Tag Archive | Let’s Not Be Mindless

Stop Right There! Is It Safe to Clean Up Your Garden Yet?


You’re going to hear a lot about pollinators from me and all the other Garden Writers (yes, I use capital letters because we’re all members of GWA, formerly Garden Writers of America) in the next few months.

For years we’ve been hearing about particular individual pollinators like bats, who were in decline from white nose fungus, or monarch butterflies who were declining because of loss of habitat and perhaps pesticide use and of course the honeybee and colony collapse disorder.

But have we ever stopped to consider that we might be the cause of some of the problem? It’s a dreadful thought, and not one that any of us want to think about I’m sure.

I know that I like to think that I do my part for pollinators. I plant native plants whenever possible. And I am the organic gardener that I am specifically because of butterflies–or the lack that I found when I moved to my current property in 1994. As soon as I convinced the Spoiler we had to stop using pesticides, the butterflies came back (now, if only I could convince the rest of the neighborhood!)

But I recently read this fascinating piece from the Xerces Society about leaving spring clean up in the garden until later in the season to allow the ground nesting native bees to seek shelter on cooler nights and to permit the overwintering butterflies to hatch out.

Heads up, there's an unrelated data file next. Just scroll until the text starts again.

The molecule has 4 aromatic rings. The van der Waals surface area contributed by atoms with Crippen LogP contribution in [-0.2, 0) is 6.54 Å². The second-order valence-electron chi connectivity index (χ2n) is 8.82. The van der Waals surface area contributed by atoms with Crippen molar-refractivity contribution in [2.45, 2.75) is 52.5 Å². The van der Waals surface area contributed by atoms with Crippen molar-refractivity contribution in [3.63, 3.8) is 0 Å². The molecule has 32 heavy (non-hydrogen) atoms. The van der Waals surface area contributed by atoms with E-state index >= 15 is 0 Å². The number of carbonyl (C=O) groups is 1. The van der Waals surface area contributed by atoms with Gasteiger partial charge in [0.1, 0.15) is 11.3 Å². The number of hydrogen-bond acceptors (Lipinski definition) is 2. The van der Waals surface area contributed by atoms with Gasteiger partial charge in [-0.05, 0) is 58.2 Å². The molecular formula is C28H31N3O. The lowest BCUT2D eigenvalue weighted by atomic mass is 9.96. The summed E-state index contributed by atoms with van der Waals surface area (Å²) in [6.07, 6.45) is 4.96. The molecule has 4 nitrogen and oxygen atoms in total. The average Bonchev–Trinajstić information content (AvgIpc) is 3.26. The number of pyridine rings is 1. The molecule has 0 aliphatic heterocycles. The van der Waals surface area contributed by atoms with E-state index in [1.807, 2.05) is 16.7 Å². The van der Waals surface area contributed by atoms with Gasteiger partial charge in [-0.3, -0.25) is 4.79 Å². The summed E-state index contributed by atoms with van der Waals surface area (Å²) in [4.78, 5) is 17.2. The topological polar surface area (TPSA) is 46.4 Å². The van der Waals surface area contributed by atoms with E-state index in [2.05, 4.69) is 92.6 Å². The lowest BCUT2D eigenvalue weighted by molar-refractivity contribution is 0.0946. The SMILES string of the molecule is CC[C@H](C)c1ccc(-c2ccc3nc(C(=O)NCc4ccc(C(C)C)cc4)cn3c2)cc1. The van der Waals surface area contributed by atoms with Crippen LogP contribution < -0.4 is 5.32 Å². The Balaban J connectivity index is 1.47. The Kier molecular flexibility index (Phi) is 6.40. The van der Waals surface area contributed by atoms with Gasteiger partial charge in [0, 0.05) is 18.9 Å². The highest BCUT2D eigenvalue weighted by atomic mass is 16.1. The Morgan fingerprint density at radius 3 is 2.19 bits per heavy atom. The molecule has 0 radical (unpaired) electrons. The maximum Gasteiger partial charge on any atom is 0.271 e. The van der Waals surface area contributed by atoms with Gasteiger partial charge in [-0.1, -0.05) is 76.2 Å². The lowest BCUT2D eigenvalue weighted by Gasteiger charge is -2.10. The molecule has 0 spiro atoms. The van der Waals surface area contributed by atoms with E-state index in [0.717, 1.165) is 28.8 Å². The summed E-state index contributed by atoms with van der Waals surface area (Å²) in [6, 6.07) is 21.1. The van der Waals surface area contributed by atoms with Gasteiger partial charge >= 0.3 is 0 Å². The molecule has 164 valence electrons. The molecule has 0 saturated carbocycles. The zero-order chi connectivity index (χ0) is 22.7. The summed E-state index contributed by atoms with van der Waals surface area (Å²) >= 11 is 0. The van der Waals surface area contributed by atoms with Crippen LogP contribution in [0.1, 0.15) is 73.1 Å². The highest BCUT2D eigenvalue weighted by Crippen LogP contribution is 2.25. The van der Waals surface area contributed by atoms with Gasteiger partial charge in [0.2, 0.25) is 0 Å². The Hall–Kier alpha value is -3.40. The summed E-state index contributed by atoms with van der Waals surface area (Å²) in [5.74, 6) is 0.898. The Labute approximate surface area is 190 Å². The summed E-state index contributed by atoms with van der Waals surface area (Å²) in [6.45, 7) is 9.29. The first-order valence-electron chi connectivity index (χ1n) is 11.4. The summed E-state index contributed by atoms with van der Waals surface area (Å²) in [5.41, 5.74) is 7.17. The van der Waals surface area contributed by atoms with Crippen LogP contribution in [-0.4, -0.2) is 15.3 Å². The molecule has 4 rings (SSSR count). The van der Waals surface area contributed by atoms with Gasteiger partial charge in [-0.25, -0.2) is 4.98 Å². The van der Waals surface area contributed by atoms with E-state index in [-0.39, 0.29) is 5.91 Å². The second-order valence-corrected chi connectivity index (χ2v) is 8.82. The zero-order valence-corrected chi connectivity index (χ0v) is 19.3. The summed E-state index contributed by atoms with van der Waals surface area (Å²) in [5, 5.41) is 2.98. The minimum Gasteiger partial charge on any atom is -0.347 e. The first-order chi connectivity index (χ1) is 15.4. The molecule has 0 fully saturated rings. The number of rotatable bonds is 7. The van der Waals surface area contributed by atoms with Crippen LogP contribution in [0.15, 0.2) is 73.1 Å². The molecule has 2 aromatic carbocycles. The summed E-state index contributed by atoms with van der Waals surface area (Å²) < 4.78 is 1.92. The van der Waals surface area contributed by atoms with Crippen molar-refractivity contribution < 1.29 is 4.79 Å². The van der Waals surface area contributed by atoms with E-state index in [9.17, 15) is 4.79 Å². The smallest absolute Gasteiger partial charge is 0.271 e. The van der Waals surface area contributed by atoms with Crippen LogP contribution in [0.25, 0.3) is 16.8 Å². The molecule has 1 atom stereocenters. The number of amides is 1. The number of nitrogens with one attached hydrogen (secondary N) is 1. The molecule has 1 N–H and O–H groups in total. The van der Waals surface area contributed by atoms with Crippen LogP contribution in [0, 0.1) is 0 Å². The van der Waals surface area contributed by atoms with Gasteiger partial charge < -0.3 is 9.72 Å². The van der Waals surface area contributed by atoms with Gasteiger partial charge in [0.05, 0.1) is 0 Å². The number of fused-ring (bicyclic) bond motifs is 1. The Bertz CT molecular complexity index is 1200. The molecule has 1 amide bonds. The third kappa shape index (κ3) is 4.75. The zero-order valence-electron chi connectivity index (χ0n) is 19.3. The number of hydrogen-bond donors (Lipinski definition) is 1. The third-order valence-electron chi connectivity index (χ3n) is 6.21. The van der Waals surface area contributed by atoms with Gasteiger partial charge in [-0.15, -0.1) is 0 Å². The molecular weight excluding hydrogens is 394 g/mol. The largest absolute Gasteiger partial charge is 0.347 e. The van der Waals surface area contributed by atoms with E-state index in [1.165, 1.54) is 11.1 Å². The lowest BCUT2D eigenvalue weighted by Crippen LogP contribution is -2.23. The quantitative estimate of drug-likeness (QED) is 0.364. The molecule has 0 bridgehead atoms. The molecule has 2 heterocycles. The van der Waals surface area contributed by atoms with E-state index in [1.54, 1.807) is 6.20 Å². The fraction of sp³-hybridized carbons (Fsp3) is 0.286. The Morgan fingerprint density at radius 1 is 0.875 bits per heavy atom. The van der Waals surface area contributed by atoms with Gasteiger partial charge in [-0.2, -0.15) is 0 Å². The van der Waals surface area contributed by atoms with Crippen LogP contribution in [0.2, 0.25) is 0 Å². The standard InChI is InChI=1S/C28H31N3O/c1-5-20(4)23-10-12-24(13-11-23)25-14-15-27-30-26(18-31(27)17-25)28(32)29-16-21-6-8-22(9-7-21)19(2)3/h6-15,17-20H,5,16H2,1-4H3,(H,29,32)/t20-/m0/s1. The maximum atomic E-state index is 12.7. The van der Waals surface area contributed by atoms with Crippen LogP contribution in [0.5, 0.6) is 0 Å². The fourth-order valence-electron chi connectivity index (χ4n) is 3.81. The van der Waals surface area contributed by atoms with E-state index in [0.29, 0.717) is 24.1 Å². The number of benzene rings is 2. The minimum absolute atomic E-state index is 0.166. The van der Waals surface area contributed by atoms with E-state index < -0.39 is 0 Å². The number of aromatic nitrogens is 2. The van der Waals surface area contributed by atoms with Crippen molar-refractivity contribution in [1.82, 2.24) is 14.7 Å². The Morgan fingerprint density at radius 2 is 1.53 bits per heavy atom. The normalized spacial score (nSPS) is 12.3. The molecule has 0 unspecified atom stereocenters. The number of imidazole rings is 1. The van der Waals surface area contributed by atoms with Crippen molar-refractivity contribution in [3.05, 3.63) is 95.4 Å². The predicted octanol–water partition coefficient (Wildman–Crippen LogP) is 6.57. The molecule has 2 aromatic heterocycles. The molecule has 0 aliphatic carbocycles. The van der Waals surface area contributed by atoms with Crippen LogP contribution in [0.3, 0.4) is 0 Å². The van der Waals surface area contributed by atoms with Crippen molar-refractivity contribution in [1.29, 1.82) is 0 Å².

Whoa! That’s huge! Why does no one ever talk  about this?

I know we’re just starting to publicize leaving leaf litter and twigs, etc in the garden in the fall for just these same reasons–shelter and cover for beneficial insects and native bees.

You’ll be seeing a lot more from me–this month and in June, during Pollinator Week–about this topic.


The realization that for my climate I still need to be leaving the stems of my perennials standing a wee bit longer was amazing. I’ve been thinking about cutting them back for weeks and only time and wet weather prohibited me (thank goodness it’s raining again!)

If you live somewhere warmer, file this under “to be remembered.” The Xerces Society post has a great chart about how to know it’s safe to do spring clean-up by simple things like whether you have done your first spring mowing or whether the apple and cherry trees in your neighborhood have finished blooming.

Considering that’s a big fat “NO!” for me right now, I guess I and my neighbors will need to look at a messy yard a little bit longer–at least on my property!

How Did the Garden Gift Givers Do?

In the days leading up to Christmas and Hanukkah, I heard and read a lot of different stories about “the best gifts for gardeners.” I may have shared a few on Twitter myself.

But I probably shared very few because for the most part very few of them actually appealed to me!  Call me jaded–or perhaps it’s just that after 20-plus years of gardening in the same location, I have what I need–but lots of suggestions for gloves, pruners, twine and things like that I just didn’t find the least bit appealing.

For one thing, I have very tiny hands–so tiny that I will occasionally buy child-sized gloves. Anyone who buys me gloves is going to have to know me pretty well to get that correct.